The Rev. Cynthia Fierro Harvey, Director of United Methodist Committee on Relief (UMCOR), has posted a letter on the UMCOR website (umcor.org) detailing the organization's response to the earthquake and tsunami devastation in Japan, and giving an update on its relief efforts.
On Friday, March 11, Harvey reports, the General Board of Global Ministries reached out to missionaries and partners in Japan to confirm their safety and to ask how UMCOR could be of help. The Wesley Center, affiliated with United Methodist Women, began offering shelter to those who are displaced.
UMCOR set up an Advance account for the Pacific Emergency and, "once we understood better what the scope of the disaster was," changed the name to "Japan Emergency" and updated the description to read:
UMCOR is working through relief and church partners in Japan to respond and provide immediate assistance and long-term rehabilitation. With these partners, UMCOR is meeting the most basic humanitarian needs in northern Japan, such as providing clean drinking water, food, cooking and eating supplies, clothing, and fuel for heating.
Government request is being honored
After stating that UMCOR grieves with the people of Japan and stands with them in solidarity, Harvey's March 21 letter goes on to say that UMCOR is honoring the Japanese government's request that outside groups not travel to Japan at this time.
"UMCOR staff generally does not go into disaster areas as first responders and we are working through trusted partners who have existing networks on the ground in the affected areas," Harvey writes. "We have sent an emergency grant to church partner, United Church of Christ in Japan. They are using the funds to distribute food, clean water, clothing, and heating fuel. Local churches are being used as distribution sites to provide basic necessities to survivors. UMCOR also sent an emergency grant to GlobalMedic, a trusted partner and first responder, to provide relief to affected survivors in the form of medical care, and access to clean drinking water, supplies, and food."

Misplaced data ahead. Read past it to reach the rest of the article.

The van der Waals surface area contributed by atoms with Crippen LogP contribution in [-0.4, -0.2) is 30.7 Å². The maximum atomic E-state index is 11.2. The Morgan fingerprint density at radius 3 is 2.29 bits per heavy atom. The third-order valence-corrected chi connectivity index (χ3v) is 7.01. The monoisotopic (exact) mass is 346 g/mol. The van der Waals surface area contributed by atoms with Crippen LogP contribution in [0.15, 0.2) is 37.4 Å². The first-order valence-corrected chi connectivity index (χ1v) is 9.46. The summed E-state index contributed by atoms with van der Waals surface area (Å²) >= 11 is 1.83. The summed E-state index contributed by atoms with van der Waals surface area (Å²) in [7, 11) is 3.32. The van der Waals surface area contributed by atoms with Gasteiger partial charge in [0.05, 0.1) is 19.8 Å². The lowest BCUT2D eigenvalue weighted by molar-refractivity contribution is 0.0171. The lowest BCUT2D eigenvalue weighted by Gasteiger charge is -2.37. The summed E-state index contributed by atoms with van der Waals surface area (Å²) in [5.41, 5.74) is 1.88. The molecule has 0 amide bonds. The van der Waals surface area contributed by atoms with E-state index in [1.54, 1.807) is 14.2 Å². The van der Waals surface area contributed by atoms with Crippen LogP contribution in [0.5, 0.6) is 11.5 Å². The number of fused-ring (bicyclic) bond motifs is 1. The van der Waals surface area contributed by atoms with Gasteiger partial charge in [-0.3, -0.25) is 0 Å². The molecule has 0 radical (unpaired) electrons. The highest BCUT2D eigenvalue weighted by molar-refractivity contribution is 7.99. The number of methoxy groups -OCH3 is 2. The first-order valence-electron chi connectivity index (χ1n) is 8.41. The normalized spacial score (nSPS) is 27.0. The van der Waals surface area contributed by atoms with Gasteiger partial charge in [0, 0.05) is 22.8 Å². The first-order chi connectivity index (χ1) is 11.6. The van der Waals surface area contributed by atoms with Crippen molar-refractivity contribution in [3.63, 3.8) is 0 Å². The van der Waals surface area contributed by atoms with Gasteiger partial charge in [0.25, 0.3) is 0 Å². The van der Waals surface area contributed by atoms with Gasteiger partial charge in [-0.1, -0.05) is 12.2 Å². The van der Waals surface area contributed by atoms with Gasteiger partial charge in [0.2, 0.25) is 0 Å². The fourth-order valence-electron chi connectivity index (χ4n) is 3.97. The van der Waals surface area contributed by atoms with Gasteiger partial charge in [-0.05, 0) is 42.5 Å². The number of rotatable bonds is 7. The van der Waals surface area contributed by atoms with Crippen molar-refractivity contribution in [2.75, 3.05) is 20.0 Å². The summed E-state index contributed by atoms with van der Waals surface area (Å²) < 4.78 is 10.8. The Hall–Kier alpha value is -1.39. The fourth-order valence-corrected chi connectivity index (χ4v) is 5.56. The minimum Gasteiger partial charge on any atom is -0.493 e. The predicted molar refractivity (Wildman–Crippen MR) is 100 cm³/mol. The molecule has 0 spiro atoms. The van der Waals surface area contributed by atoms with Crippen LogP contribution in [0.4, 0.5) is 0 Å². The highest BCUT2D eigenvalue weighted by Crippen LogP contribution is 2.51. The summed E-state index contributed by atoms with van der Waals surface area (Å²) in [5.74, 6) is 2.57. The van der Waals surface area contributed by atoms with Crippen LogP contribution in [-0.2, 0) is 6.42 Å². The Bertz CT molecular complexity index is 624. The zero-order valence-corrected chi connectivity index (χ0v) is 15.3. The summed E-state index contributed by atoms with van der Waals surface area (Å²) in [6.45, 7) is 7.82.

Harvey says UMCOR has received "thousands" of phone calls, emails, Facebook posts, and donations already, from people "whose hearts are aching for the people of Japan and who are looking for meaningful ways to respond." She adds, "We anticipate working with our partners to direct your gifts to earthquake and tsunami survivors in Japan as needs and plans for response are identified."
Volunteer teams must wait
Harvey stresses that, while "our hearts may feel that we must do something besides 'just' writing a check," we need to keep in mind John Wesley's instruction to do no harm.
"The situation in Japan is not conducive to sending volunteers" at this time, she says, and it is important to "allow the well-established government organizations to organize the response, particularly while they are in the crucial rescue phase."
The director adds that "when the time is appropriate," UMCOR is prepared to send thousands of health kits to Japan in response to this emergency. She says that thanks to the faithful giving of United Methodists throughout the year, UMCOR's depots presently are well stocked with health kits, and so the priority now is adding to the store of other kits, such as cleaning buckets, layette and school kits, needed now in places such as Cote d’Ivoire, Armenia, and here in the United States where spring storms and flooding are creating challenges.
"UMCOR is committed to standing with the people of Japan into the recovery phase. We will continue working through our church and relief partners to provide shelter, food, and clean water to survivors of this crisis," Harvey's letter concludes.
"Regular updates can be found … on our website and on Facebook [www.Facebook.com/UMCOR]. Please continue to hold the people of Japan in your prayers. I am overwhelmed by the outpouring of love into the world by our United Methodist Church."